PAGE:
The Foreign Office today instructed its envoy in Nigeria to lodge a formal protest against Nigeria's nationalization of British Petroleum interests and to request that it "reconsider" the decision.

With top British officials attending the Commonwealth conference in Zambia, senior officials here reacted angrily to Nigeria's attempt to use economic pressure to force changes in London's policy toward southern Africa.

"this is very serious", a senior minister in Prime Minister Margaret Thatcher's Conservative Cabinet said. "It is a question of whether Britain is going to be pushed around."

The Nigerian government said yesterday that it acted against British Petroleum only in retaliation for the oil company's decision, approved by the British government, to engage in swap arrangements that would send more crude oil to South Africa to replace oil it no longer gets from Iran. Nigerian officials said that this was not the beginning of a wave of other nationalizations by the Nigerian government.

But timing of the nationalization on the eve of the Commonwealth conference discussions about Rhodesia left officials here convinced that it also was a fulfillment of Nigeria's warnings to British diplomats and businessmen that it would use economic pressure to stop Britain from recognizing Zimbabwe-Rhodesia.

The United States, which has more than $1 billion in investments in Nigeria and exports about $1 billion worth of goods to Nigeria each year, also has been sent signals warning of possible retaliation in case of U.S. recognition of the new black-led government of Zimbabwe-Rhodesia.

After issuing the warnings in May, the Nigerian government excluded British companies from bidding on a $200 million port construction contract and told the British they might be frozen out of all future government contracts.

In July, a group of British businessmen, bankers and contractors doing business in Nigeria, including a representative of British Petroleum, met with a Foreign Office representative here to warn the Thatcher's Rhodesian policy put all of Britain's billions of dollars in investments and trade in Nigeria, black Africa's leading economic power, "very much in jeopardy."

The group also has reportedly been lobbying Conservative members of Parliament, some of whom have moderated their insistence on prompt recognition of the new Zimbabwe-Rhodesian government and the lifting of Britain's economic sanctions against Rhodesia.

Nigeria also has large amount of British currency in banks in Lagos and London. Sudden sales of large amounts of this sterling could sap some of the recent strength of the British pound in the world's money markets. But rumors that Nigerian sales of the pound might have helped cause its sudden six-cent drop to $2.25 yesterday were dismissed by government officials here today as unfounded. In any event, the pound's traded value rose again today to $2.27.

The loss of the more than 300,000 barrnls of crude oil that British Petroleum was taking out of Nigeria each day is a relatively manageable, if unwelcome, problem for British because of its steadily increasing harvest of oil from the North Sea. All of British Petroleum's Nigerian oil was being sold to other Common Market countries.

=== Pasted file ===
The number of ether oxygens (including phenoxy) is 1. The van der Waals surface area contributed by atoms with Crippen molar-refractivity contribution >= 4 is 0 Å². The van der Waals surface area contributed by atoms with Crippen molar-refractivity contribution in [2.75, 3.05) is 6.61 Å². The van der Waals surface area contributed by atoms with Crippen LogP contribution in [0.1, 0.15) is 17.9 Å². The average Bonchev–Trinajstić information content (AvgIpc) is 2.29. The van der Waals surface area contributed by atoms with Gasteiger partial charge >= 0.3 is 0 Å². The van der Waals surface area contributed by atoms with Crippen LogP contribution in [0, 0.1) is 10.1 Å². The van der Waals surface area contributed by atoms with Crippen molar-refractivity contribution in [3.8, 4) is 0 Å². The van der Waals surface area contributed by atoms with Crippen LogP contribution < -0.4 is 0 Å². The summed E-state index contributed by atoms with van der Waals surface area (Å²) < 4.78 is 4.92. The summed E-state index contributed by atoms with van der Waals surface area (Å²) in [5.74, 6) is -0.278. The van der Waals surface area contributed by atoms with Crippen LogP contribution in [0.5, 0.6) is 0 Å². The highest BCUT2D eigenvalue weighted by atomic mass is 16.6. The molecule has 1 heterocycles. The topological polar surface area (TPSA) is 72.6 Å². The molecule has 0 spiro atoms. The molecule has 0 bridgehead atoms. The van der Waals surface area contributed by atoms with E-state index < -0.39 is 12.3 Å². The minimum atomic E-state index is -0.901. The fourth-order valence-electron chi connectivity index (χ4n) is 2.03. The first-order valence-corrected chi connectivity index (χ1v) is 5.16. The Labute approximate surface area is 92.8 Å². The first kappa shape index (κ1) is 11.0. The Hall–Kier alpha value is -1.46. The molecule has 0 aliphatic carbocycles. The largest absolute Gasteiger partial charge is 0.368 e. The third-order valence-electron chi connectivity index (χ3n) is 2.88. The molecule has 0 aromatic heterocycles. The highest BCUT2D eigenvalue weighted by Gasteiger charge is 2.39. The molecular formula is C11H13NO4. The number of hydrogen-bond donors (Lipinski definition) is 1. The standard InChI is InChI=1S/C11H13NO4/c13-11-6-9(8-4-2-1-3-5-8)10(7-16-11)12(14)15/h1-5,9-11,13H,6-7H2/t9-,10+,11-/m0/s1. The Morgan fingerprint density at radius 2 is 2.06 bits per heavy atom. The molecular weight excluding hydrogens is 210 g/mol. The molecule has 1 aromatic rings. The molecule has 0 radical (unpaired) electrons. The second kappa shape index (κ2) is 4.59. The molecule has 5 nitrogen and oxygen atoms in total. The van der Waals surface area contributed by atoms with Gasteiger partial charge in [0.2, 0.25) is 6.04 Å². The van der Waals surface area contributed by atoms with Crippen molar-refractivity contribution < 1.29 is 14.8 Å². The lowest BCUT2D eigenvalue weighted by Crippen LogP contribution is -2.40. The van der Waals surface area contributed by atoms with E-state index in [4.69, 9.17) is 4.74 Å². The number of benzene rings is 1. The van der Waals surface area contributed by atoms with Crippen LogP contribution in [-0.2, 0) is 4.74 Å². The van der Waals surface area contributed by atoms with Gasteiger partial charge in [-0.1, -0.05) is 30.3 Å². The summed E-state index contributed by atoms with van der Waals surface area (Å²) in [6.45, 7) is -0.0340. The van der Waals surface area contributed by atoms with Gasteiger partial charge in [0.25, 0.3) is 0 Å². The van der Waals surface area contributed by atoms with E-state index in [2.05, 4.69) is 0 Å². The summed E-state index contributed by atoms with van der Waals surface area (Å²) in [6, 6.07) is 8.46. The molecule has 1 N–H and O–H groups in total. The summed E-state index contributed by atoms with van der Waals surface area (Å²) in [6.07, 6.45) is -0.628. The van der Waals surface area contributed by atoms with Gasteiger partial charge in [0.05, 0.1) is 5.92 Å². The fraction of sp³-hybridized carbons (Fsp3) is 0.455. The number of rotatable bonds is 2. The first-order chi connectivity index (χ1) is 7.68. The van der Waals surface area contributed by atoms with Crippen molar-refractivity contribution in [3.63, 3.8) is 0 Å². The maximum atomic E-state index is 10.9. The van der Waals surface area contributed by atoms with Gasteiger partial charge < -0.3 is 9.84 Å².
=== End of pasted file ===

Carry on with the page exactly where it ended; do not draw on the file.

But the loss of more than 9 percent of its total crude supply was a serious blow to British Petroleum, 51 percent of which is owned by the British government. It has suffered production cuts in Iran after the revolution there and faces a planned cutback by its third major supplier, Kuwait, beginning next year.

Nigeria promised yesterday to compensate British Petroleum for the nationalization of its 20 percent interest in a major oil production partnership there and its 60 percent interest in an oil products marketing firm. But the confidence of private investors in British Petroleum has been shaken and its stock price fell sharply today.

Through swap arrangements approved by the British government this year, British Petroleum was to sell some North Sea Oil to the European Common Market in return for an equivalent amount of oil to be sold to South Africa. The oil going to South Africa, according to British Petroleum and British government officials, would not come from OPEC nations who banned shipment of their oil to South Africa and would not be Nigerian oil, as the Nigerian government charged yesterday.

The existence of these government-approved swap arrangements, which nevertheless provide new oil for South Africa, as publicly revealed here last month by Britain's former forergn secretary, David Owen, who is now energy spokesmen for the opposition Labor Party in Parliament. He raised in correspondence with his successor, Lord Carrington.

A british lobby group, the Anti-apartheid Movement, said today that it also had supplied detailed information about the swap arrangements to the Nigerian government as part of its efforts to end apartheid in South Africa.

The Thatcher government has formally declared its abhorrence of apartheid, but favors encouraging the white minority South African government to make changes rather than constantly critizing it or taking economic or political action against it.

Britain's trade with South Africa is half as large as its trade with black Africa.

This and Thatcher's determination to find a way to restore Rhodesia to legal independence through some modification of the new Salisbury government, rather than insisting on a settlement, between it and the Patriotic Front rebels backed by black Africa, are the policies that Nigeria is trying to force Britain to alter.